By Rabbi Pinchos Lipschutz
Put aside politics, religion and your personal thoughts about the State of Israel. Something monumental took place last week in Yerushalayim. Over fifty heads of state gathered in Yerushalayim to mark the 75th anniversary of the liberation of Auschwitz.
In a world where parlor meetings are termed historic, this was something that was really significant and momentous. And we should sit up and take notice. At a time when people are consumed with touting the supposed increasing anti-Semitism around us, people who decide the fates of countries and hundreds of millions of people came together in the Jewish state that didn’t exist 75 years ago to declare that they will do what they can to ensure that Jews are not targeted for complete destruction ever again.
No, it is not up to them, but to hear them say it is a dramatic, remarkable change.
It is historic, indeed.
In the context of history, 75 years is an infinitesimal dot. In a book, it’s one sentence. In a calendar, it is the flip of a page. To have the leaders of the world gather in the capital of the Jewish nation so soon after the world stood by as millions of our brothers and sisters were systematically murdered in the most degrading way, is to have come a long way in a short time.
Nowadays, especially with the partisan impeachment of an American president underway, we tend to ignore what politicians say, or, at best, we take their words with several grains of salt. Often, they don’t believe what they say. They merely mouth the words and give expression to what was written by a lonely speechwriter in a stuffy, windowless back room.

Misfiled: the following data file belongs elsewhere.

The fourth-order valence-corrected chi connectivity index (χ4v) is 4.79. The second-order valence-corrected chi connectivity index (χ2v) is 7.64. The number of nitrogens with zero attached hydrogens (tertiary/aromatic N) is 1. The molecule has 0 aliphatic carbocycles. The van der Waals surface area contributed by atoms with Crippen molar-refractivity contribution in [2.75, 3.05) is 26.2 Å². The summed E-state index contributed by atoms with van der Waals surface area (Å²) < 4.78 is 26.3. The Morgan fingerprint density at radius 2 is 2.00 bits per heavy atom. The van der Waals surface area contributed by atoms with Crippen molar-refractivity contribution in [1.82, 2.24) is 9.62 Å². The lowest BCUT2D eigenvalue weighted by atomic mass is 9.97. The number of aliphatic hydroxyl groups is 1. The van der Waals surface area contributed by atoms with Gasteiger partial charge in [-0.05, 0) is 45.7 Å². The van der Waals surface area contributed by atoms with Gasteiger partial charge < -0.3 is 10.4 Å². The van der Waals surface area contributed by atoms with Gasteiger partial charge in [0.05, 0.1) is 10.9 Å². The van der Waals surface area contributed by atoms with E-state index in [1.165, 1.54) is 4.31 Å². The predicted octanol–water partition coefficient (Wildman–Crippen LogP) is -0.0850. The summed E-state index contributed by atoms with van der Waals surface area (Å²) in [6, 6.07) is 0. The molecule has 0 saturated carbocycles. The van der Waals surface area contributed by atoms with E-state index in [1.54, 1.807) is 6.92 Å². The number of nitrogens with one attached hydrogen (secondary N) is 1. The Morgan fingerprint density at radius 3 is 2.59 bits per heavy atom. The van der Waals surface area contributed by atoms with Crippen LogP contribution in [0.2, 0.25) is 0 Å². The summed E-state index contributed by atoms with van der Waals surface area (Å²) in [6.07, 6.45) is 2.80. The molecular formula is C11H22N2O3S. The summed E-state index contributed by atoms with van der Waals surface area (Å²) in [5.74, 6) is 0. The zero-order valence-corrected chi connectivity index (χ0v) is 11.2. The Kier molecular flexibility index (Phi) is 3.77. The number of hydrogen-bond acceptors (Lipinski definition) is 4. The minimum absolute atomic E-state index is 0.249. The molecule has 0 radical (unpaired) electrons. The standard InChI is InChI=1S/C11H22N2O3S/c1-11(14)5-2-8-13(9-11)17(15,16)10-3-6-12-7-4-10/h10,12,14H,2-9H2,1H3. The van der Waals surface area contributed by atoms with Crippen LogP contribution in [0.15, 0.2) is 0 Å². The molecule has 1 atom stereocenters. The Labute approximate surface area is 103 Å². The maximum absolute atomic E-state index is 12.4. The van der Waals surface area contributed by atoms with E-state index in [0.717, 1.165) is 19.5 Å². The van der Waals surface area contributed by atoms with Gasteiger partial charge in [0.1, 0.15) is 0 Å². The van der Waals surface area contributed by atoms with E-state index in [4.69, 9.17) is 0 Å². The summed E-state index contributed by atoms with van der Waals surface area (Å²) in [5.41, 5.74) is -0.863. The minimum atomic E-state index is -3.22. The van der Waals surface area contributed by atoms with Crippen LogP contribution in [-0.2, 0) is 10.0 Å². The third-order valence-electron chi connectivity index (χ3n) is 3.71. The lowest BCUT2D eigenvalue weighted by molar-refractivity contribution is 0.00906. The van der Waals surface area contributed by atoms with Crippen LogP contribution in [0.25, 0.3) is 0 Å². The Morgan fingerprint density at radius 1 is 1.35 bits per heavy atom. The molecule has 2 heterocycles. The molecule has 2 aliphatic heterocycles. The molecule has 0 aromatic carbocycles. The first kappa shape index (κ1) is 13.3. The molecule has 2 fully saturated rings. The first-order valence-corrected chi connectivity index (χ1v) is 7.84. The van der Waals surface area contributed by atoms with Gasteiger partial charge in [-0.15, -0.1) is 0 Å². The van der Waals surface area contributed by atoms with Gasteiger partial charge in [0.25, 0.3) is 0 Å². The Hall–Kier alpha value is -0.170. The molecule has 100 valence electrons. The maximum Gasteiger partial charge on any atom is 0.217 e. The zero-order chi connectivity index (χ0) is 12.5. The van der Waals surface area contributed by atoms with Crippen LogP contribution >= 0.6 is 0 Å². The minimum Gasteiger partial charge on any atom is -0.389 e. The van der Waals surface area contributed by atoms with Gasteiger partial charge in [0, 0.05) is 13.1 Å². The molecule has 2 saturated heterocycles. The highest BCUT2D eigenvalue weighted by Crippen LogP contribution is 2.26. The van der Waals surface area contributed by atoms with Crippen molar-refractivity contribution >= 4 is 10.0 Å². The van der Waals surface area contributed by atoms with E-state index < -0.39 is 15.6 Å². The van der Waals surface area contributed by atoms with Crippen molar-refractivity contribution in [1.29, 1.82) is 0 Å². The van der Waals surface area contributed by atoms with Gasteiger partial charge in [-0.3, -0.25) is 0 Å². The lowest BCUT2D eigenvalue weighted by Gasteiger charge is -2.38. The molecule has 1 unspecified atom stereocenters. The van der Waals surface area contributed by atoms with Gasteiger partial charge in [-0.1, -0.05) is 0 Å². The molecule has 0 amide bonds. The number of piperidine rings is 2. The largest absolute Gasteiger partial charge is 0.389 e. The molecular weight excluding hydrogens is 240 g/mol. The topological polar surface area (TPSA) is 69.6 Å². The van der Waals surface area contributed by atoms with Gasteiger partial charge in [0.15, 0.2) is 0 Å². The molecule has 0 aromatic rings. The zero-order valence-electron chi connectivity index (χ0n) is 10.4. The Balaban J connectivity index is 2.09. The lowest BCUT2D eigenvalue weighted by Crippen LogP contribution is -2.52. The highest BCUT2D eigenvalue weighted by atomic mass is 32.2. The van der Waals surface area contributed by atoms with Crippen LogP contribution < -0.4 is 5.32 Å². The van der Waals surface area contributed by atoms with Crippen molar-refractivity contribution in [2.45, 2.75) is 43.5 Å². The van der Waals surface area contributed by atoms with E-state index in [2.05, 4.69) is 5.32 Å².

That may be true, but if Russia’s president, Vladimir Putin, comes to Yerushalayim with a rabbinic friend and speaks against anti-Semitism just a few years after the fall of the Iron Curtain which cut off millions of Jews from their religion, that is historic.
‘I Cannot Forgive’
If a 7-½-year-orphaned boy, prisoner number 117030, locked in a concentration camp, can stand in front of world leaders 75 years later and proclaim, “I cannot forgive and I cannot forget [what was done to me]. What I remember is that I am the 38th generation of a rabbinic dynasty; I remember that I am a Jew,” and those words trigger applause, that is historic.
We need to know that we live in historic times, free to rebuild what was destroyed in the past century and the preceding centuries, free to hop aboard an airplane and walk the streets of Eretz Yisroel and daven in the holiest places. It is historic and we should appreciate it. We have come a long way and can hear the footsteps of Moshiach approaching.
We are an eternal people, with a long history. For thousands of years, the nations of the world have been trying to destroy us, and despite all their best efforts, we are here, thriving and flourishing. We study Parshas Bo this week and note that the pesukim and narratives of this parsha encompass many of the words and stories intrinsic to our faith, as well as special guidance in being mechaneich one’s children.
On the night of the Pesach Seder, every father is charged with imparting to the next generation the eternal messages and lessons that emanate from our experiences in Mitzrayim and our deliverance from bondage. In the process of retelling, we relate the lessons of sippur yetzias Mitzrayim to our children and ourselves, as we try to remain true to our calling in today’s golus.
The Ramban famously teaches that Parshas Bo is the guidebook of emunas Yisroel, which is the foundation of our belief throughout the ages. Interestingly, besides for Yetzias Mitzrayim being the bedrock of our faith, within the account of Yetzias Mitzrayim we find important chinuch lessons and timeless truths about how to maximize the potential of every Jewish child.
Divine Wisdom On Reaching Every Child